featuring guest authors; crafting tips and projects; recipes from food editor and sleuthing sidekick Cloris McWerther; and decorating, travel, fashion, health, beauty, and finance tips from the rest of the American Woman editors.

Tuesday, October 21, 2014


After a long career in radio and TV, Sheila York began writing novels combining her love of history, mysteries, and the movies. Set in post-war Hollywood, her series features screenwriter/amateur sleuth Lauren Atwill (and her lover, private detective Peter Winslow) chasing killers in the Great Golden Age of Film. You can read or listen to more about Lauren and No Broken Hearts at her website. 

Getting Crafty with the Code
Hollywood was different in the 1940s. Not less greedy, venal, or cutthroat underneath, but it had a near-flawless veneer of sophistication, class, and glamour, created and maintained by a symbiotic relationship between studio publicity teams and mainstream magazine and newspaper publishing. The surface was illusion. But it was gorgeous.

Onscreen, it was every bit as hard to get beneath the surface. The magic we recall so fondly from the Great Golden Age of Film was crafted under censorship. Strict censorship. Hollywood studios adopted the rules known as the Production Code in reaction to local censor boards, religious groups, and individual citizens who found films of the silent era and the early 1930s too sexual and violent, a threat to family life, and a bad influence on youth. The Code governed the morals of American movies throughout the Golden Age.

“No picture shall be produced which will lower the moral standards of those who see it.” This is the first tenet of the Code. I’m not kidding. And neither were the Code administrators. Your movie’s shooting script and the film’s final cut had to be approved by the Production Code office or there was no movie.

When she’s not catching killers, my heroine Lauren writes film scripts, and I remain in awe of how screenwriters (and directors) managed to still present adult themes, even if it had to be subtle.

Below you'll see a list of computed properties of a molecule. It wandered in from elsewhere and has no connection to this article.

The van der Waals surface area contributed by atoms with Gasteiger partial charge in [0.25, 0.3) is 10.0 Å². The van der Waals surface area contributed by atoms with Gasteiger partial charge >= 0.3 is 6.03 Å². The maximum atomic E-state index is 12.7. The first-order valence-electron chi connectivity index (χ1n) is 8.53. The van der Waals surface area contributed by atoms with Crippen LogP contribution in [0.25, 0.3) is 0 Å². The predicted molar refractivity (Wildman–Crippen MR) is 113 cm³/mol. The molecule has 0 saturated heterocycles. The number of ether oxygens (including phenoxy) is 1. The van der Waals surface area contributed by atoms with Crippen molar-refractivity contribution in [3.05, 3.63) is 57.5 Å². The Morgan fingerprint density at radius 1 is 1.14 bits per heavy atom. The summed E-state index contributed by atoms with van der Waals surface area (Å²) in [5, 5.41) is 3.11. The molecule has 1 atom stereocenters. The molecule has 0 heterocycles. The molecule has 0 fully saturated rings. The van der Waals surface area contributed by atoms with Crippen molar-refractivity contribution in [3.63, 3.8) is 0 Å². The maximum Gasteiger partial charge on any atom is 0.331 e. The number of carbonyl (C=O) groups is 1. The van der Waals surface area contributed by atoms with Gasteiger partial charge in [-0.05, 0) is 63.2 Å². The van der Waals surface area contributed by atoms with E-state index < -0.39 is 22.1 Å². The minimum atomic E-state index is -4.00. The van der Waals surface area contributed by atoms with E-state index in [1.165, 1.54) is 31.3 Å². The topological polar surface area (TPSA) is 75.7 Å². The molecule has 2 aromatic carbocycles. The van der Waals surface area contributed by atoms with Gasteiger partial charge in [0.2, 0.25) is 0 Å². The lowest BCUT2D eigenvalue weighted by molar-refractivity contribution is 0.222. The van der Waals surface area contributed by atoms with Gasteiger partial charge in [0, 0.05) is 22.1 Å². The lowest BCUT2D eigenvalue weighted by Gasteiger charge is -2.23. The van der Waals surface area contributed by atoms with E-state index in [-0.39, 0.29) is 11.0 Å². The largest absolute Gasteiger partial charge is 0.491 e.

In a subplot in No Broken Hearts, Lauren is assigned to turn a scandalous novel into a film. So, let me give you a quick taste of crafting under the Code, with just three of the many restrictions Lauren has to work with (or around.)

1. Crime cannot pay. Lawbreakers must be punished. Crime and criminals can never be appealing. And you can never “teach methods of crime.” In the original script for the classic Double Indemnity, Fred MacMurray warned Barbara Stanwyck, the schemer with whom he’s plotting murder, to “put some gloves on” before handling the insurance contract they need her husband to sign. The Code considered that to be advice to criminals and in the film, he says only, “Be careful.”

2. Sex. Adultery cannot be excused or justified. “Low forms” of relationships cannot be presented as acceptable. And even between married couples, “[L]ustful kissing, lustful embraces, suggestive postures” are all forbidden because they might arouse “dangerous emotions on the part of the immature, the young or the criminal classes.”

3. Drinking. Booze is forbidden unless essential to the plot, and then only in moderation. This led to films like The Big Clock and To Have and Have Not having a lot of action in bars where hardly anyone actually drinks!

When you watch a film from the Golden Age, think about how the screenwriters, performers and directors cleverly made implicit what they were forbidden to make explicit.

Here are five of my favorites for you to get started:

The Big Clock (1948) – The bar scenes and how they handle the mistress role.

The Best Years of Our Lives (1946) – Sexual trouble between the middle-aged married couple; a good girl falls for a married man and gets him(!)

The Lady Eve (1941) – Wow, that stateroom scene is steamy! Yet Stanwyck’s on a lounge while Fonda’s sitting on the floor the whole time.